Closer ties with Asia sought
London is committed to forming ever closer links with countries in the Indo-Pacific region, including greater economic, security and defense cooperation, Secretary of State for Foreign, Commonwealth and Development Affairs James Cleverly said in a speech in Singapore yesterday. Cleverly, whose trip to the region also included visits to Japan and South Korea, told the audience of business, finance and academic leaders that Britain is set to have “the broadest, most integrated presence in the Indo-Pacific by 2030.” The government is seeking to join the Comprehensive and Progressive Agreement for Trans-Pacific Partnership (CPTPP), which removes 95 percent of tariffs between its 11 members. “We intend to be the first European country to accede to the CPTPP — which will give the region access to the UK’s world-class financial services sector and the world’s sixth-largest economy,” he said. Taiwan and China are also seeking to become members of the trade bloc.
Court to get female majority
Most judges on the highest court are to be women for the first time in the institution’s 121-year history, the attorney-general said yesterday. Justice Jayne Jagot is to fill a High Court vacancy on its seven-judge bench when Justice Patrick Keane retires on Oct. 17, Attorney-General Mark Dreyfus said. Jagot has been a Federal Court judge since 2008. Dreyfus said Jagot’s gender did not figure in his decision to choose her after consultations with leading judges and lawyers. “This was an appointment of the best possible person to the High Court,” Dreyfus told reporters. “Justice Jagot is an eminent jurist and brings tremendous experience and was nominated by very, very many people.” Jargot would be the 56th judge and only the seventh woman to serve on the High Court since it was created in 1901.
Queen revokes titles
Queen Margrethe, Europe’s only reigning queen and the continent’s longest serving monarch, on Wednesday stripped four of her eight grandchildren of their titles, the royal palace announced. The official reason was to allow the four children of her youngest son, Prince Joachim, to live more normal lives, and follows similar moves by other royal families in Europe to slim down their monarchies, the palace said. “As of January 1, 2023, the descendants of His Royal Highness Prince Joachim will only be able to use their titles of Count and Countess of Monpezat, their previous titles of Prince and Princess of Denmark ceasing to exist,” the royal palace wrote in a statement.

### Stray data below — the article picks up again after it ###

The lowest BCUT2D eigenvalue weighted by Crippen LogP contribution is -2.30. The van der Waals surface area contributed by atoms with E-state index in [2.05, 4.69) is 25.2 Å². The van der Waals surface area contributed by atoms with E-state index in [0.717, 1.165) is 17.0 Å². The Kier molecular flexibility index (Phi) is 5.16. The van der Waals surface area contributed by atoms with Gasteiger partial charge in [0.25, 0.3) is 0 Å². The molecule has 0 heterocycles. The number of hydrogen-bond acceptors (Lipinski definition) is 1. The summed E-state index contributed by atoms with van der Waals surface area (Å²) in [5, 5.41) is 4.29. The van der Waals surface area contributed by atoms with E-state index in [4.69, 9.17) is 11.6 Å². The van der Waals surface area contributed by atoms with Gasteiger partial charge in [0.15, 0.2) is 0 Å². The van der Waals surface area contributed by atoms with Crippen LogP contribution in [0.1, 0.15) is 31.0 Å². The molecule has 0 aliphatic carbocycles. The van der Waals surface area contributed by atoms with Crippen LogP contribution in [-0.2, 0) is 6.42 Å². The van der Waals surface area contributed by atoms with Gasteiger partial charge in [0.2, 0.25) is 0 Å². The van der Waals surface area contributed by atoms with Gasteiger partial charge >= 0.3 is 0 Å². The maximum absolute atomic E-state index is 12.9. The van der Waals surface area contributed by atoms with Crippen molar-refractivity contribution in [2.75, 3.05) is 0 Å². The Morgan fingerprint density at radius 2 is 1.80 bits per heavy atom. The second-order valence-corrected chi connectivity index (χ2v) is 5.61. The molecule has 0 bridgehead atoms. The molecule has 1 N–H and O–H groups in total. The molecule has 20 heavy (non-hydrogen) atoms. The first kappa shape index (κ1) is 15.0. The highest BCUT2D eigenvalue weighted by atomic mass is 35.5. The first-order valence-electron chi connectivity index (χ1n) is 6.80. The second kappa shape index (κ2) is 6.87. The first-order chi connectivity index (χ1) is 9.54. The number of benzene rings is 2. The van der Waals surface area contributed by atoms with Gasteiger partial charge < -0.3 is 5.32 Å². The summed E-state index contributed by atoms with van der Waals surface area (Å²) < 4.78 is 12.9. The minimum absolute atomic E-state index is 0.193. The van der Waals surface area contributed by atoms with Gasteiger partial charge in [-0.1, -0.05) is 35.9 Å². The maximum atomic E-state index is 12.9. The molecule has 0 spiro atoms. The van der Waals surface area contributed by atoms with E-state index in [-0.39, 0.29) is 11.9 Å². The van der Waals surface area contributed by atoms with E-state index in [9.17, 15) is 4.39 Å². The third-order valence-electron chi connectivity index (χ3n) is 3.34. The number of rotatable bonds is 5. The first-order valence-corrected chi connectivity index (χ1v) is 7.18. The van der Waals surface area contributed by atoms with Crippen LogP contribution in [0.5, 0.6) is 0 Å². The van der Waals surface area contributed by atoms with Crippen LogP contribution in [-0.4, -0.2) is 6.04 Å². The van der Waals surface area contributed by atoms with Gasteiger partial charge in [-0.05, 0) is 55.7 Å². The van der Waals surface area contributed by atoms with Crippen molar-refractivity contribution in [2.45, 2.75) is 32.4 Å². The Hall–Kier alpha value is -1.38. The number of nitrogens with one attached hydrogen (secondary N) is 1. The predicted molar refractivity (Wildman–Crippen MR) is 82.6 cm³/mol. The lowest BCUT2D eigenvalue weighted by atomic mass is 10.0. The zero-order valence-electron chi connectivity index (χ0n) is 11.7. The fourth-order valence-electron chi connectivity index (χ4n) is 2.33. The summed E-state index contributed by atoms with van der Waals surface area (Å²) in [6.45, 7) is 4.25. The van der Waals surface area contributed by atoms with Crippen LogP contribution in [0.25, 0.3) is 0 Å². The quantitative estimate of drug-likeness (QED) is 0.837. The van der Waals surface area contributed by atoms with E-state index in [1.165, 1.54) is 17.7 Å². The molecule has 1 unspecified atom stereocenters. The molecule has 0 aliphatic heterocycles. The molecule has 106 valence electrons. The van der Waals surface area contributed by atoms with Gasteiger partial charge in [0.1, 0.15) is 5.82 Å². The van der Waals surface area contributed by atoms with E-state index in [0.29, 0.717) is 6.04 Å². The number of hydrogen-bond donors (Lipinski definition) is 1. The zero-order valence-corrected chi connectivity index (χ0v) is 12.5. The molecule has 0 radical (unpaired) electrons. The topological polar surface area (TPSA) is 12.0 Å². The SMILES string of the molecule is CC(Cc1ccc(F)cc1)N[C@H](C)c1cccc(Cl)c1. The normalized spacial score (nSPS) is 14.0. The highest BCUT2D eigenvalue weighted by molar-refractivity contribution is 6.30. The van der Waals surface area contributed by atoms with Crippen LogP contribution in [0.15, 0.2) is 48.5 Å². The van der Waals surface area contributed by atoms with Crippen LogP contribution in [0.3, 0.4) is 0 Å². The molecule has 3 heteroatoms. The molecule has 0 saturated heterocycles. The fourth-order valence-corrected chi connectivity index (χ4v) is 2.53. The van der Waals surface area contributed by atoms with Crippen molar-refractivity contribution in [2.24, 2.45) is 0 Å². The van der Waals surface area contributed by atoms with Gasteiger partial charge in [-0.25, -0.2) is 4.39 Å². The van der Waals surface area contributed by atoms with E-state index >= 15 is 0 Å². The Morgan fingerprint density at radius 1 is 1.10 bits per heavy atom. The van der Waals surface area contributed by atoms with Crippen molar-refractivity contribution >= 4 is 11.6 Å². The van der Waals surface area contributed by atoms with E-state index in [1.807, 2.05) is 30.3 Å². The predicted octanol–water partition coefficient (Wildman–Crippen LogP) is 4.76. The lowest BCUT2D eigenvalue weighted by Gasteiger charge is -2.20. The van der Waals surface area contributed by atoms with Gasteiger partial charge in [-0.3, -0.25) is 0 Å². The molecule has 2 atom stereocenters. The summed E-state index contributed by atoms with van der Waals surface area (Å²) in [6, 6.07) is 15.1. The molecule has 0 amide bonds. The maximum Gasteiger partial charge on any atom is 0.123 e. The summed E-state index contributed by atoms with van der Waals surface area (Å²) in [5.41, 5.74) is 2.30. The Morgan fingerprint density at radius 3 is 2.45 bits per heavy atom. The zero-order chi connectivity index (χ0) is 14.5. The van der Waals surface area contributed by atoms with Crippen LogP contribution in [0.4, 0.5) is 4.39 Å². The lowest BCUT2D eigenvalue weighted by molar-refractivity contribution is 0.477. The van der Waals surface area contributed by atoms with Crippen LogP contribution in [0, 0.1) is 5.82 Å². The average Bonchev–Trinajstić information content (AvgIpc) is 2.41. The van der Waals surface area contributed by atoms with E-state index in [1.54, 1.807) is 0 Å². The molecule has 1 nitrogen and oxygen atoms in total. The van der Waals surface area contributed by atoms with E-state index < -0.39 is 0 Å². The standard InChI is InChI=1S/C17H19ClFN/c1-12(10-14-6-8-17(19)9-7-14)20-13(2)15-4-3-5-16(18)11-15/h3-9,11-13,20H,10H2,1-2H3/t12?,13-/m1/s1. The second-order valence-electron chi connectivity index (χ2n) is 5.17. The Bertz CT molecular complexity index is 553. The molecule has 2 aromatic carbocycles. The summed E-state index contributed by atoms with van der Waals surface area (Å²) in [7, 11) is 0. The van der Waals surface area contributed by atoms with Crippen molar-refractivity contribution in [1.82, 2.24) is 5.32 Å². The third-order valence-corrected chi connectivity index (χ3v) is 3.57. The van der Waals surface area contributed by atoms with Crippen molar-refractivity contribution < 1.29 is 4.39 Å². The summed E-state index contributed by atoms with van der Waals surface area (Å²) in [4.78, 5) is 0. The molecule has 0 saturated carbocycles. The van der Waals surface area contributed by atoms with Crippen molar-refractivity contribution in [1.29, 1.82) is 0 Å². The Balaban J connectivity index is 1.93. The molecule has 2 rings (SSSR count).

Rapper Coolio dies aged 59
Coolio, a rapper best known for the chart-topping 1995 song Gangsta’s Paradise, has died, his manager said on Wednesday. He was 59 years old. The Grammy-winner passed away in Los Angeles. No cause of death was immediately provided. Coolio’s friend and long-standing manager Jarez Posey confirmed the news to Agence France-Presse without providing additional details. Posey told celebrity news Web site TMZ that Coolio was found unresponsive in the bathroom of a friend’s house on Wednesday afternoon. Born Artis Leon Ivey Jr on August 1, 1963, in Pennsylvania, the artist spent most of his life in Compton, California, attending community college and working jobs including airport security before finding success in rap. He began his music career in the late 1980s, digging roots in the Los Angeles scene by 1994 when he signed to Tommy Boy Records.